Why Claude Puel is the perfect manager for Leicester City
During Claude Puel’s 17-year playing career, the entirety of which was spent at Monaco, he was regarded as a reliable yet unspectacular player.
He was a defensive midfielder, specialising in preventing the opposition from expressing themselves, but doing so with such quality that he won two domestic Ligue 1 titles plus three Coupe de France crowns. Arsenal boss Arsene Wenger was among his admirers.
Now Puel has long graduated to the dugout, recently taking charge of Leicester City following the sacking of Craig Shakespeare. The 56-year-old has spent nearly 20 years of his life as a head coach, starting out at Monaco before bouncing around some of France’s top sides before making the move to England with Southampton in the summer of 2016.
His pragmatic character, however, has not changed. He remains primarily focused on doing the simple things well and building around that. Indeed, when he first broke into coaching, it was as a fitness trainer – a fitting occupation given his personality.
For Saints, it was not enough but for Leicester it promises to be perfect.
Despite overseeing the St Mary’s side’s push to eighth in the Premier League standings, he was fired at the end of the season amid a concern that he did not play exciting enough football for them.
Clearly, they had not done their research on the Frenchman. Although his Nice side the previous season had been exciting to watch, largely because of Puel’s ability to get the best from Hatem Ben Arfa, he used offensive tactics because he was aware that was where his side’s strength lay. At St Mary’s, however, that distinction was not nearly so clear-cut.
While Puel lost his job, Southampton, now managed by Mauricio Pellegrino, have paid this season by dropping into the lower half of the table with just three wins from 11 matches. And to add insult to injury, they are now scoring at a slower rate than they managed under their previous boss.
Indeed, the Frenchman finds himself above his former club on goal difference.
At Leicester, he finds himself at a side with no airs and graces. The Foxes are a team that knows the value of a 1-0 victory, having claimed an unforgettable Premier League crown under Claudio Ranieri, whose guile in terms of manufacturing results from tight games was second to none.
Puel might not have the Italian’s stature, but he offers a similar mindset and that was, no doubt, an attraction for the King Power side.
And he is approaching the job in Leicester in a typically open-minded manner. After two matches in charge, he has plundered four points by defeating Everton 2-0 and then drawing with Stoke last weekend.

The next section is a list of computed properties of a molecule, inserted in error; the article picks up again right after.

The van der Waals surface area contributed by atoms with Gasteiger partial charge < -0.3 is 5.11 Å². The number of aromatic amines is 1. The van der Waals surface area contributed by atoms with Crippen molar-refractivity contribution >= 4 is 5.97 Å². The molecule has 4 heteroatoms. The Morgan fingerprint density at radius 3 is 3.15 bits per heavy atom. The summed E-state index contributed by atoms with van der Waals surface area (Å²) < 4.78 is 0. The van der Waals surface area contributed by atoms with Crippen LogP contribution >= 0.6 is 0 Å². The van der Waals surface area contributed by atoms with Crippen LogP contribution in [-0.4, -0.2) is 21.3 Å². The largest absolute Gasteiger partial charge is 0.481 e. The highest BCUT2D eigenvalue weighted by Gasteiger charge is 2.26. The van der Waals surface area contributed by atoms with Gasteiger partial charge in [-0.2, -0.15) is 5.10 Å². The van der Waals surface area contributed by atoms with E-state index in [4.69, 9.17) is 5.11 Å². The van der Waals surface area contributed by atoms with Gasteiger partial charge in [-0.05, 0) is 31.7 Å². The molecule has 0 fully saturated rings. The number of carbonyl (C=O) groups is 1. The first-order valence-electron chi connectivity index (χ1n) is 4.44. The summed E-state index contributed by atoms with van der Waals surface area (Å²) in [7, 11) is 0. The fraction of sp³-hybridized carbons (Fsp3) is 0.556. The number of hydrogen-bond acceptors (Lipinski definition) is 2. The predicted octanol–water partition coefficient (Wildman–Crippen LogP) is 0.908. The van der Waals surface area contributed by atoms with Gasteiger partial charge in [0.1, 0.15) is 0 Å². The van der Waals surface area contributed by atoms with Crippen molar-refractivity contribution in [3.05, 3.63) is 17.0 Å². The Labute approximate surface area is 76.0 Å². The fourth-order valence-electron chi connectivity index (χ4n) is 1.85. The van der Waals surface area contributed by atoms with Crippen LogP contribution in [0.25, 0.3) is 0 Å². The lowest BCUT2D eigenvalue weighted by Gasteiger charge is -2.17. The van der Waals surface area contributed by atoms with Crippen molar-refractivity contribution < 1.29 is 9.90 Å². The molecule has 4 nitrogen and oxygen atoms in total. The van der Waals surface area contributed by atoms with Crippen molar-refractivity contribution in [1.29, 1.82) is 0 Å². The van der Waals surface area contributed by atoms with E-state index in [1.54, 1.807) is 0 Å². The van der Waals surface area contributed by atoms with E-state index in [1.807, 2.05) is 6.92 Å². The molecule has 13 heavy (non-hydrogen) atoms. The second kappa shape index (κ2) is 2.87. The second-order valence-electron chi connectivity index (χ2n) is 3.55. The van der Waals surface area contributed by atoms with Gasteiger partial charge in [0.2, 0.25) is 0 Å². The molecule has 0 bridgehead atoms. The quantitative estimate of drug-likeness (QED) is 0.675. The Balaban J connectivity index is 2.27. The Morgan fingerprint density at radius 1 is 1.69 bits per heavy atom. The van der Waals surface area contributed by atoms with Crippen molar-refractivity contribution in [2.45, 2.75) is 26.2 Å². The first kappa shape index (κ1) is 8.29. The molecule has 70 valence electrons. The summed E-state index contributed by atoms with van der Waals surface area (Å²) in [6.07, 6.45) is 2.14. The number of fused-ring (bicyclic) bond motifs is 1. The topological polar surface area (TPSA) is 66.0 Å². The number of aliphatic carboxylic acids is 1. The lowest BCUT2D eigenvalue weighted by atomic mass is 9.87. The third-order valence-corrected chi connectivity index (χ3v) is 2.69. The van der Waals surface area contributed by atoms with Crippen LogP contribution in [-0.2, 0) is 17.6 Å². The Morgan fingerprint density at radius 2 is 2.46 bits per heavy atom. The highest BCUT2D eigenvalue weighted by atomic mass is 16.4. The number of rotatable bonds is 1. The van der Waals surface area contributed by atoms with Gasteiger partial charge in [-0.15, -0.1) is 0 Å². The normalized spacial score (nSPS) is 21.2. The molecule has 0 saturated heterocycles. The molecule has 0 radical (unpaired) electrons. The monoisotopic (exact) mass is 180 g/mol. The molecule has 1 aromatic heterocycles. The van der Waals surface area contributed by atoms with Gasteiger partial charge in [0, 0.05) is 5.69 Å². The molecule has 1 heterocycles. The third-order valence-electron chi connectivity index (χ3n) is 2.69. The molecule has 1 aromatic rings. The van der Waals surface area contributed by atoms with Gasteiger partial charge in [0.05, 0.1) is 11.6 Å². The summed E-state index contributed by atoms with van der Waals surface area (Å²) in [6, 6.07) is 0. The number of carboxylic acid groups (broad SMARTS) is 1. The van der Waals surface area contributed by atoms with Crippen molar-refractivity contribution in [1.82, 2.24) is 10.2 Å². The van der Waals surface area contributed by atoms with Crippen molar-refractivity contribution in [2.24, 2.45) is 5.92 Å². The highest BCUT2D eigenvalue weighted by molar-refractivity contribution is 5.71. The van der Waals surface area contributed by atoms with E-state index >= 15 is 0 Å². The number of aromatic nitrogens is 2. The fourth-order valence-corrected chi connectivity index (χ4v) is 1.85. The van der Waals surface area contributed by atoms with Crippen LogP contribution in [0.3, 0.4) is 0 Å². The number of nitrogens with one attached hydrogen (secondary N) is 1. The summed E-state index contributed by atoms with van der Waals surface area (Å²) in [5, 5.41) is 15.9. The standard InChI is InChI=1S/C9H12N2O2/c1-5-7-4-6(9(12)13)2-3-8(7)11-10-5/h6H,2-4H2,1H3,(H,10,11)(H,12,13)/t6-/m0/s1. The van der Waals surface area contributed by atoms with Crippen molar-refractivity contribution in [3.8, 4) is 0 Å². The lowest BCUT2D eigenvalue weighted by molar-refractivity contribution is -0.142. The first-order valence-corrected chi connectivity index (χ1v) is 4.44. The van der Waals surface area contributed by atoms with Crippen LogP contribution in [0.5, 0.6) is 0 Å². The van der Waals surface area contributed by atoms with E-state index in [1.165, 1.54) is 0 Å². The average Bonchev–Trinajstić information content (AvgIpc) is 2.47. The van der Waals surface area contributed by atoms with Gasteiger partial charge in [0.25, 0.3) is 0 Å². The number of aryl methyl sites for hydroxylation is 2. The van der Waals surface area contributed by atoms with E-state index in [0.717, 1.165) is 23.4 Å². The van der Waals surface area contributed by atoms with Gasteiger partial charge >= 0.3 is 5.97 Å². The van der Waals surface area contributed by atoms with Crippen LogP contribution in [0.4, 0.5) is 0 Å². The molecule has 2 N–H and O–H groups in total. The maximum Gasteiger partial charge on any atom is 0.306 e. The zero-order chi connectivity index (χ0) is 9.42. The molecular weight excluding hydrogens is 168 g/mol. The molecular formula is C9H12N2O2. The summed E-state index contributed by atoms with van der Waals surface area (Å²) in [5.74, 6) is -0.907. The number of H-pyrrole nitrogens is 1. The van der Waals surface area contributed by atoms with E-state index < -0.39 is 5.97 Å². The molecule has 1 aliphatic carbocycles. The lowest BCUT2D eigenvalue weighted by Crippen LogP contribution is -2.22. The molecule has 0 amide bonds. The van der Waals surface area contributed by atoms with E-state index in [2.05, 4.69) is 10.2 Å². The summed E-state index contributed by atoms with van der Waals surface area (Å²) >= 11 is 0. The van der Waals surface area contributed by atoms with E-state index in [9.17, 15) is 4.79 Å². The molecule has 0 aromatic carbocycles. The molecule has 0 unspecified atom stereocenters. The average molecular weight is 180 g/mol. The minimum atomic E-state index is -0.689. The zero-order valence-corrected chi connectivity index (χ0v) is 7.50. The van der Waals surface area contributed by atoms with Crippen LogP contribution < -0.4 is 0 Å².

The Frenchman is aware, however, that progress needs to be made.
“I think we have fantastic potential to attack with quality,” he said. “This is very interesting for the future. After that, we can correct some details in defensive situations or start with players.”
Substance is more important than style, and he seems ready to unleash his side’s forwards at the earliest possible moment by playing in a direct manner that would not have pleased his previous employers.
“When we can find our striker in the final third, we saw we can be dangerous all the time,” he said, reflecting upon the Stoke fixture. “It was a good game and encouraging for the future, but of course we have different things to work on.”
With the likes of Jamie Vardy, Riyad Mahrez and Demerai Gray capable of opening up any defence given the right service, a step back towards Ranieri’s tactics seems to be the obvious solution. Indeed, while their display in Stoke was far from perfect, most notably defensively, there was a great deal more life about the team than there had been in recent weeks under Craig Shakespeare.
Leicester simply cannot resort to the blueprint they used to guide themselves to glory two years ago, though. The game moves on quickly and they must evolve to offer new ideas, which is where Puel will be tested.
Certainly, there are tools to suggest that there are players in the squad who can be manipulated to offer something different.
Harry Maguire in the heart of the defence, for example, offers ball-playing capabilities that simply were not present in the team that won the league, yet equally his willingness to pass his way out of trouble must be matched by others around him if it is to prove effective.
Puel is not, however, someone who will shy away from the arduous work of marrying the old Leicester style to his fresh ideas. The Foxes have already taken steps forward under his guidance and they can look forward to a comfortable campaign ahead.
It may not be thrilling, but it will be effective – just like their manager.